A team of scientists from the University of Washington, Los Alamos National Laboratory and the National Oceanic and Atmospheric Administration (NOAA) have found that the freshwater content of the Arctic Ocean has increased by 40% over the past 20 years.
According to them, the penetration of fresh water into the Atlantic Ocean could have a catastrophic effect on the global climate. A related study was published in the journal Nature Communications.
Scientists noted that the accumulation of fresh water in the Arctic Ocean is due to the melting of Arctic ice. Now it sits on top of salt water and is held by the winds in the Beaufort Sea, thus forming something like a dome.
If the winds diminish, fresh water will penetrate the North Atlantic, including the Labrador Sea, and this will have a catastrophic effect on the large ocean currents in the Atlantic Ocean, as well as the circulation of cold and warm waters.
The researchers came to this conclusion after analyzing the ocean circulation modeling that helped them track the distribution of fresh water in the Beaufort Sea from 1983 to 1995. It was found that most of the fresh water reached Labrador through the Canadian Arctic Archipelago.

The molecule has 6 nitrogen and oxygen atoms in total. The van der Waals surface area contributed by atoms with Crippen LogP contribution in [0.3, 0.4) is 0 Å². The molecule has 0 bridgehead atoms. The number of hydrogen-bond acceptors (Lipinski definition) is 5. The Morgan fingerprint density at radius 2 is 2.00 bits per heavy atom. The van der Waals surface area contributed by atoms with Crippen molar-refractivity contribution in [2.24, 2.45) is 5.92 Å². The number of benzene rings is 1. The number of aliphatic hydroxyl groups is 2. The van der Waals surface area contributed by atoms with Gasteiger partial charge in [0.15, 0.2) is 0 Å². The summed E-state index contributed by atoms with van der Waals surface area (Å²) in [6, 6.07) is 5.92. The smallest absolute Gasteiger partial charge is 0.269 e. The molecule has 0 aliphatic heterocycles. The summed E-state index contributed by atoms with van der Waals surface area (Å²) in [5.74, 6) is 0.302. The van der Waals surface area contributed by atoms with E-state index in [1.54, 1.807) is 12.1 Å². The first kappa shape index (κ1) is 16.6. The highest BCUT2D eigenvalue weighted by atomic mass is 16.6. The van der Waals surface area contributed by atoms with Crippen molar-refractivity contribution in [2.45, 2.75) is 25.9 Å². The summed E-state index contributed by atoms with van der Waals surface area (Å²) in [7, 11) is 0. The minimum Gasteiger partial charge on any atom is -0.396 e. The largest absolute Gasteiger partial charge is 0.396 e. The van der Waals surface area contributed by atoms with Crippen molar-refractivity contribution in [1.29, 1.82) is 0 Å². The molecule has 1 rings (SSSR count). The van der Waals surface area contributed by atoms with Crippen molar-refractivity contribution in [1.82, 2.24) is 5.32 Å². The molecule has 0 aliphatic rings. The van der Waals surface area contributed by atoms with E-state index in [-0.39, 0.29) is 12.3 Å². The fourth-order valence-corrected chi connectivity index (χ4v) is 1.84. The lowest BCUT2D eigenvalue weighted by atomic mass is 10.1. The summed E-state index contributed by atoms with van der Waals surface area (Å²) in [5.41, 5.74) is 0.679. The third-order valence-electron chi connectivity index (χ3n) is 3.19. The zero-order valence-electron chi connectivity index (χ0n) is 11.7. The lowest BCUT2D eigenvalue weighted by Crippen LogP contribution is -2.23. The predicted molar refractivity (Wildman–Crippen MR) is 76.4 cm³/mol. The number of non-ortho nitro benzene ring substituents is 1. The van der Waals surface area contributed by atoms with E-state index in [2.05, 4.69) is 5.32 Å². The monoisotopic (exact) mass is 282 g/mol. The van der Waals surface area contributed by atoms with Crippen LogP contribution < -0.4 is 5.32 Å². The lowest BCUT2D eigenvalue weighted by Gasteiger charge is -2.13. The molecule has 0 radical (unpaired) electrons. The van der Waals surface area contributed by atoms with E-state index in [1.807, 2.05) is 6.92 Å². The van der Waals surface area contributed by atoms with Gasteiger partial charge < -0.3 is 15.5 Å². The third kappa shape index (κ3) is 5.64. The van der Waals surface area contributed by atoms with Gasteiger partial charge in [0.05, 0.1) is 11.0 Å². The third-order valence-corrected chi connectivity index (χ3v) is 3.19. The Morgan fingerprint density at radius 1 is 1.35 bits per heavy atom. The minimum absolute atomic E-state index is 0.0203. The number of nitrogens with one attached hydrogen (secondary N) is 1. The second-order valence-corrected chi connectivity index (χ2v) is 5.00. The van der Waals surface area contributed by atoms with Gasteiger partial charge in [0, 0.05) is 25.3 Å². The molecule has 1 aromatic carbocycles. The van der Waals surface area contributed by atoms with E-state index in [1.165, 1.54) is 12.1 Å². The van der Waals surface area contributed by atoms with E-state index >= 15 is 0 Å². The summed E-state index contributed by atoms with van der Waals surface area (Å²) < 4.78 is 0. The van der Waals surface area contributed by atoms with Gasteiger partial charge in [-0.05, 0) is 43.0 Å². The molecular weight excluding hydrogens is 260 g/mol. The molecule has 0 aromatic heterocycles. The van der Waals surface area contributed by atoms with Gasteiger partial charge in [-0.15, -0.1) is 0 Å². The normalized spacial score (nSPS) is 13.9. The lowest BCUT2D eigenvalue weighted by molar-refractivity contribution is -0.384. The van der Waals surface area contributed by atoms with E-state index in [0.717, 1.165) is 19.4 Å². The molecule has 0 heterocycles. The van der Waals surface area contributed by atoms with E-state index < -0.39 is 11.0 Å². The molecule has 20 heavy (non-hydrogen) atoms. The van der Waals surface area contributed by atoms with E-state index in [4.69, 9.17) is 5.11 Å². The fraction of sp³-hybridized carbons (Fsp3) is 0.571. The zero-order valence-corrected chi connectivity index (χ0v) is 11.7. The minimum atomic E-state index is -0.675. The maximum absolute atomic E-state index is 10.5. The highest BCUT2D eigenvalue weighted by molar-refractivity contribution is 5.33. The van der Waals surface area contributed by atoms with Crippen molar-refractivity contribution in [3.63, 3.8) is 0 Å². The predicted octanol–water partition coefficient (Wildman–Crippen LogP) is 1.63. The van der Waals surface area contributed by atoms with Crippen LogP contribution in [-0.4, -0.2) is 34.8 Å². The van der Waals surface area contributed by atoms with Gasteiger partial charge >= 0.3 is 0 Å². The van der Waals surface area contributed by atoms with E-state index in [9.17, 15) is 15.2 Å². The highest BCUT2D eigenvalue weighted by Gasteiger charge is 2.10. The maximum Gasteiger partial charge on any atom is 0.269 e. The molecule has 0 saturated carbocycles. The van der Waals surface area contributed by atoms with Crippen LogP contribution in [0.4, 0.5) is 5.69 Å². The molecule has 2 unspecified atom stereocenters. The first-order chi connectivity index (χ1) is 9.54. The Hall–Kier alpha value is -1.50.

During this event, the salinity of Labrador decreased by 0.2-0.4 parts per thousand. At the moment, the volume of fresh water in the Beaufort Sea is twice as much as last time, and amounts to 23 thousand cubic kilometers.
According to scientists, the exact impact of such a freshwater “bomb” on the Atlantic cannot be predicted, but it is safe to say that it will have an impact on the climate of the entire Northern Hemisphere.
Scientists have previously stated that the melting of glaciers could be more dangerous than the coronavirus. According to them, if in the distant future humanity has a chance to write off the “covid” memories from the archive, then this will not work with glaciers. Melting permafrost in Siberia and the Himalayas is releasing the oldest bacteria and viruses.